An older, though still fairly common, method of tool joint attachment is screw-on threads. The advantage is the ability to change a tool joint quickly in the event of damage, but there also are some serious disadvantages. The threaded end of the tube will have a reduced cross-section, and thus be weak in both torque and tensile strength. These joints generally are seen only on small, straight-hole rigs.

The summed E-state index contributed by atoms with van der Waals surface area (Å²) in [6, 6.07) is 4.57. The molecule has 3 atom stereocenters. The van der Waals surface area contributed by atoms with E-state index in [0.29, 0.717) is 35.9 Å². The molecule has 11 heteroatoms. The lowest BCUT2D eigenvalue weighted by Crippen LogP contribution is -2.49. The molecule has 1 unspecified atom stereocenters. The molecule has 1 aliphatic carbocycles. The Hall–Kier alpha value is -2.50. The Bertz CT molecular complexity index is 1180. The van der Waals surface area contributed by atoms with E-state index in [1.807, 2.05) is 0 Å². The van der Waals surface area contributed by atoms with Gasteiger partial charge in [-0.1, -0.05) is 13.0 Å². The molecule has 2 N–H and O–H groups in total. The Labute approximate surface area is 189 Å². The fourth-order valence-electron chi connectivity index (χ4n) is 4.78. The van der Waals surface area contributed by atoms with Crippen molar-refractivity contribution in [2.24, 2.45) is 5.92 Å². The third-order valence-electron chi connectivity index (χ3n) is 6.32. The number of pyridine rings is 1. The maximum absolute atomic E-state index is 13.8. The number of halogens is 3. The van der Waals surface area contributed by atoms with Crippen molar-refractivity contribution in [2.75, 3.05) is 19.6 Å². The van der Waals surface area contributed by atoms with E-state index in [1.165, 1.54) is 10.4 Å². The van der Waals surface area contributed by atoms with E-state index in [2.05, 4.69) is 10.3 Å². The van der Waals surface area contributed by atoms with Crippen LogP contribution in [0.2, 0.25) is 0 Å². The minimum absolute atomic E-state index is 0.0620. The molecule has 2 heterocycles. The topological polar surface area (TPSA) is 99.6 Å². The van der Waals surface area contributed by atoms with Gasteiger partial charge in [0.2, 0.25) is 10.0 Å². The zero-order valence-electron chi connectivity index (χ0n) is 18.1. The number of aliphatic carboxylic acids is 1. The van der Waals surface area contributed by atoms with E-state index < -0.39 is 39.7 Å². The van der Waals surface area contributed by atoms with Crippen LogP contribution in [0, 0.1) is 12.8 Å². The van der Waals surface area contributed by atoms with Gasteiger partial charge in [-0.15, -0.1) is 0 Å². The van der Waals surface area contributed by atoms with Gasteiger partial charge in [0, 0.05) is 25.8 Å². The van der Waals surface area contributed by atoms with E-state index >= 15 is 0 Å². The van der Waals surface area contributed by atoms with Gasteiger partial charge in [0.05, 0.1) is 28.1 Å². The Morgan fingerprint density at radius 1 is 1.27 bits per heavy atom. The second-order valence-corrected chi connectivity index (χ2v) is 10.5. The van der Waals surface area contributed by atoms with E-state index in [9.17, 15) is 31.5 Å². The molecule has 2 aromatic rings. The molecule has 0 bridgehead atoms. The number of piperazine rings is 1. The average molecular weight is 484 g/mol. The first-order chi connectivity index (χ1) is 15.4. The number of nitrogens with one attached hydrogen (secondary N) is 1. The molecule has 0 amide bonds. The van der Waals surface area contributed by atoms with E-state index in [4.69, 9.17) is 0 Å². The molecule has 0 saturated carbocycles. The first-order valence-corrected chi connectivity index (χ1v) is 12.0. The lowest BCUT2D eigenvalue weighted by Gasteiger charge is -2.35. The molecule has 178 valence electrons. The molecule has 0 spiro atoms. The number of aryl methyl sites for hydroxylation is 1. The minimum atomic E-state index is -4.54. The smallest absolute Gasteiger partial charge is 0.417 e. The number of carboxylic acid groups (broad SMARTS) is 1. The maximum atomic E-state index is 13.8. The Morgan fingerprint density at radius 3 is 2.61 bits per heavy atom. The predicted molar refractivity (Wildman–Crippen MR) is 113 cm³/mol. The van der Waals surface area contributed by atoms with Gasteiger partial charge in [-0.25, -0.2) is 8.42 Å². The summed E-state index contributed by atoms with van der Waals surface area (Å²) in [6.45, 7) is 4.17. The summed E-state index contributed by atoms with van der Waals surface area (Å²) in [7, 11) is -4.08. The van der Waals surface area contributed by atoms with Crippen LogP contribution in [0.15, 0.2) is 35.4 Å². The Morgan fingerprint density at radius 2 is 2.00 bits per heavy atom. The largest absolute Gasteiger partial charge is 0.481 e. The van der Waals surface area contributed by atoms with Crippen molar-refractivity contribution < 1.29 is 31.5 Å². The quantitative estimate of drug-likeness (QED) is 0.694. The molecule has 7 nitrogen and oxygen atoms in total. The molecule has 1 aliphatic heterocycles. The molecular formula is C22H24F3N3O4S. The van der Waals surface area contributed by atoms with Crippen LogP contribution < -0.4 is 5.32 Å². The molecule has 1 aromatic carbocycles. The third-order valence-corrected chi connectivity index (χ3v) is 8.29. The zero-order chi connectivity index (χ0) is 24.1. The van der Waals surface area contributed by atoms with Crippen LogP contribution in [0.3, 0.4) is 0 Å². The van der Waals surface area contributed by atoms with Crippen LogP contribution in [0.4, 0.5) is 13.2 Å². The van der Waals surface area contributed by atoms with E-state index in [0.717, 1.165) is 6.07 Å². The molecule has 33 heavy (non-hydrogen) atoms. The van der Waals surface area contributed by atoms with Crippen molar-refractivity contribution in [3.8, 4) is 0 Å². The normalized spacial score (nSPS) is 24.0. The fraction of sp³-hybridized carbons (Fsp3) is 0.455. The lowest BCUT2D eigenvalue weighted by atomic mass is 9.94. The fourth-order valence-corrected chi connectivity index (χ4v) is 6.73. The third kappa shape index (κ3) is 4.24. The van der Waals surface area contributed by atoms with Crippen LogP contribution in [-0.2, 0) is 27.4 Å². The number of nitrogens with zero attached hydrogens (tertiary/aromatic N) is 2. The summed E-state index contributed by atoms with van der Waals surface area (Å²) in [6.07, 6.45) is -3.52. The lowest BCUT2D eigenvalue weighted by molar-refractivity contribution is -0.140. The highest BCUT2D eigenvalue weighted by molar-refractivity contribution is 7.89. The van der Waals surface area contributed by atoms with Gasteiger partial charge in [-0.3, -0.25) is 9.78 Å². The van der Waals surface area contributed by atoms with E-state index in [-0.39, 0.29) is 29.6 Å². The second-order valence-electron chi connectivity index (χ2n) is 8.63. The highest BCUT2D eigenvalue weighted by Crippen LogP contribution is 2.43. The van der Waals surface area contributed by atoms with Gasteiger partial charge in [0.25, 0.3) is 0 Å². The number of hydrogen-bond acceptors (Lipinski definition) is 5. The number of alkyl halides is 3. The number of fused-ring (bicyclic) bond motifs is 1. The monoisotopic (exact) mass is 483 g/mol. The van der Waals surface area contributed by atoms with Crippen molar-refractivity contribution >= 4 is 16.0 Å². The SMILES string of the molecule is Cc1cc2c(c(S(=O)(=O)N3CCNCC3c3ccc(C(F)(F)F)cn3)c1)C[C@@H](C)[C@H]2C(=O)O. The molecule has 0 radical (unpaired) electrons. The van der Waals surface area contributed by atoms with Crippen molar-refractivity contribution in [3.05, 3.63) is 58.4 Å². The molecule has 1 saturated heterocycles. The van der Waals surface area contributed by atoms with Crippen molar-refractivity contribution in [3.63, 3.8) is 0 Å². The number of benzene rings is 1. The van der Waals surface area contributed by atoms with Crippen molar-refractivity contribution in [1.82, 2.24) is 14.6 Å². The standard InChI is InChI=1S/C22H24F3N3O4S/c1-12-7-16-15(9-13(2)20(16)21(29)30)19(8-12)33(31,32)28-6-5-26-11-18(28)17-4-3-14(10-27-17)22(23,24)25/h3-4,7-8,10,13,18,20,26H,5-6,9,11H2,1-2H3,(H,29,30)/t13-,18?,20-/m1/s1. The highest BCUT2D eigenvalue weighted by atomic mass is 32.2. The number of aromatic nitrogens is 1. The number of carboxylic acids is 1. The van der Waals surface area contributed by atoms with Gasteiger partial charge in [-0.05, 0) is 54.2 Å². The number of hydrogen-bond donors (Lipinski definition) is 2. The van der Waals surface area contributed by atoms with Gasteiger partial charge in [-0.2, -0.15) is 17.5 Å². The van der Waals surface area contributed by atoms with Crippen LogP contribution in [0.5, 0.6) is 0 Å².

The next consideration is upset. This means that the tool joint usually will have a greater cross-sectional area than the body of the pipe. Among the reasons for this: The tool joint should be designed so that when new, the joint is stronger than the pipe. This allows for normal wear, and allows redressing when necessary. It also transfers the bending moment to the body of the pipe. The method of increasing the cross-sectional area of the tool joint usually is by either internal upset, external upset, or both. External upset is most common, and generally a better choice, if you have the room in the hole. Internally upset pipe often is very restricted as to flow, and requires more pump horsepower to flow well. A common example of this in N rod. It has a 23⁄8-inch O.D. but only 7⁄8-inch I.D. On deep holes, the pump pressure goes through the roof.